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“It’s more than just hair”

Former UN Human Rights fellow of African Descent, Stephanie Cohen, is working tirelessly to end hair inequality in the United Kingdom and empowering Black people to embrace their natural hair.

Activist Stephanie Cohen recently participated in the UN Human Rights Fellowship Programme for People of African Descent. © Stephanie Cohen

“When I was in grammar school in the UK, I saw less people that had my hair,” said Stephanie Cohen, a 24-year-old woman of mixed heritage with parents from Jamaica and Sri Lanka. “So, more people started questioning me like, why is it so big or why is it so messy?”

In the United Kingdom, 59 per cent of Black students experience name calling or uncomfortable questions about their hair at school, while one in four Black adults had a negative experience at school in relation to their hair texture, according to the Halo Collective, an alliance of organisations and individuals working to create a future without hair discrimination.

Cohen is co-founder of the Halo Collective and recently participated in the UN Human Rights Fellowship programme for people of African Descent, an intensive human rights training for people of African descent, from the diaspora, who are engaged in promoting the rights of people of African descent.

“People would say you look better when you straighten your hair, so I then felt kind of insecure about my natural hair,” she said. “So, I did feel compelled to straighten it, so I could conform and fit in, which looking at it now, I've learned that's not the right thing to do.”

According to the Halo Collective, race-based hair discrimination has been illegal in the UK since the Equalities Act became law in 2010. However, Cohen said race-based hair discrimination is still prevalent for Black men and women at school and in the workplace. The Halo Collective found that 46 per cent of parents say their children’s school policy punished Afro hair, while one in five Black women feel societal pressure to straighten their hair for work.

“Many of my friends are being told that they should straighten their hair for a job interview because they would be respected more, which is a pure example of hair discrimination,” she said. “It's a Westernized issue because it's about favoring a particular culture over another.”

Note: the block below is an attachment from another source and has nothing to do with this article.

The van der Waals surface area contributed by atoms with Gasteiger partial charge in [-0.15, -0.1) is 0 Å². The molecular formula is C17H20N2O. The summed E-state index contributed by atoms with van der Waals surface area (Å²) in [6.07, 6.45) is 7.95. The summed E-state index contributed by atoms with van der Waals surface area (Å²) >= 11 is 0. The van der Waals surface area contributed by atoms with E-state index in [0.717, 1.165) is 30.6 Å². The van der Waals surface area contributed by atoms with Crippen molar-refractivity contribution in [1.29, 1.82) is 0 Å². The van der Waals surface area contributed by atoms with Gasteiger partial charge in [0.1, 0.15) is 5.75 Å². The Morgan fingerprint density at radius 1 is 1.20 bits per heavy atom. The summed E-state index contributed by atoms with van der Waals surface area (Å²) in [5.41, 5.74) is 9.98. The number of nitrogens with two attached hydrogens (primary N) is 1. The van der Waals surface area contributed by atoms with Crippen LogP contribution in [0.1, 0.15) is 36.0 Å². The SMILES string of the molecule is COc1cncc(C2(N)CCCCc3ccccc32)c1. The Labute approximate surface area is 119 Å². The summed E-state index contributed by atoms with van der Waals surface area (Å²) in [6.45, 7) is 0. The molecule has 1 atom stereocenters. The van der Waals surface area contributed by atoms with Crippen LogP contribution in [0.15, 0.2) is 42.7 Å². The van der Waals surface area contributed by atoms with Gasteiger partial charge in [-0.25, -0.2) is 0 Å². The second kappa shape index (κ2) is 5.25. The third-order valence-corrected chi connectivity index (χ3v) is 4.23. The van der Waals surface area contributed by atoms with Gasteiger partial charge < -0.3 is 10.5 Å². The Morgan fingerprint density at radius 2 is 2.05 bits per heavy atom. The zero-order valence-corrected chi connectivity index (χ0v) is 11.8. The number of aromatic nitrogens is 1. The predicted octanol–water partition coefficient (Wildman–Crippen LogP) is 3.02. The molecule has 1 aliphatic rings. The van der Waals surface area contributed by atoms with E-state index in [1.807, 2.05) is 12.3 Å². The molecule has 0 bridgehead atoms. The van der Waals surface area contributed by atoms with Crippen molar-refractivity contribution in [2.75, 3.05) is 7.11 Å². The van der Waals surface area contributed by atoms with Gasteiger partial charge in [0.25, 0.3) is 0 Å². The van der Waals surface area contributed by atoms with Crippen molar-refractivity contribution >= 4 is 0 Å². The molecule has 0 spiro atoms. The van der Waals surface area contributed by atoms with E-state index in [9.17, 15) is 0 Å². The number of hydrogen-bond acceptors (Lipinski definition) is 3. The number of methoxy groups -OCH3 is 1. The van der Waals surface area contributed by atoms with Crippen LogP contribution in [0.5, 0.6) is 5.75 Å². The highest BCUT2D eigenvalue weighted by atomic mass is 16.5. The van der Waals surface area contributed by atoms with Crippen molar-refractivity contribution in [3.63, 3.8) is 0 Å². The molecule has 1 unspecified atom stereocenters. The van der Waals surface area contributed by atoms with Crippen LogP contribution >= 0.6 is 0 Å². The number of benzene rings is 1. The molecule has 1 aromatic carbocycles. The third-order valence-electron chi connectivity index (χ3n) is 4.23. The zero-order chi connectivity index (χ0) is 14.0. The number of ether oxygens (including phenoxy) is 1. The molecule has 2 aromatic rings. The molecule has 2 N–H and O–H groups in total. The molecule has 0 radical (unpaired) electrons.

Cohen highlighted how the Halo Collective is trying to change this discriminatory mindset in the UK by asking schools to adopt the UK’s first Black Hair Code, the Halo Code, which protects students and staff who come to school with natural hair and protective hairstyles associated with their racial, ethnic, and cultural identities.

Everyone should be treated equal and respect everyone for the differences they have.

Stephanie Cohen, Community Activist and Legal Academic

When she’s not advocating to end hair discrimination for good, Cohen also works as a community organiser at The Advocacy Academy (TAA), a social justice organisation where she does community outreach in Brixton, a district in London. She’s been involved with TAA since the age of 16 when she embarked on a fellowship to learn more about systemic structures underpinning racial injustices. She received her law degree from the University of York in 2019.

Cohen found the UN Human Rights Fellowship Programme invaluable for her current role at TAA and as an advocate for ending hair inequality with the Halo Collective.

“It’s given me an international lens as opposed to a really hyper localized grassroots approach because that's the approach that I have always used in my work,” she said. “We have more of a voice, a platform and I think the fellowship has helped us see that we can have more collaboration with the UN, not just its mechanisms, but also the people within it.”

Other UN documents such as the Universal Declaration of Human Rights also resonates with Cohen’s work, especially Article 7 that states that all are equal before the law and are entitled without any discrimination to equal protection of the law.

“I'm trying to equally protect people and make sure that all their needs are covered, and people do get the justice that they deserve,” she said.

*This story is part of an occasional series of stories of individuals or organizations that stand up for human rights. The views expressed do not necessarily reflect the position and opinions of UN Human Rights.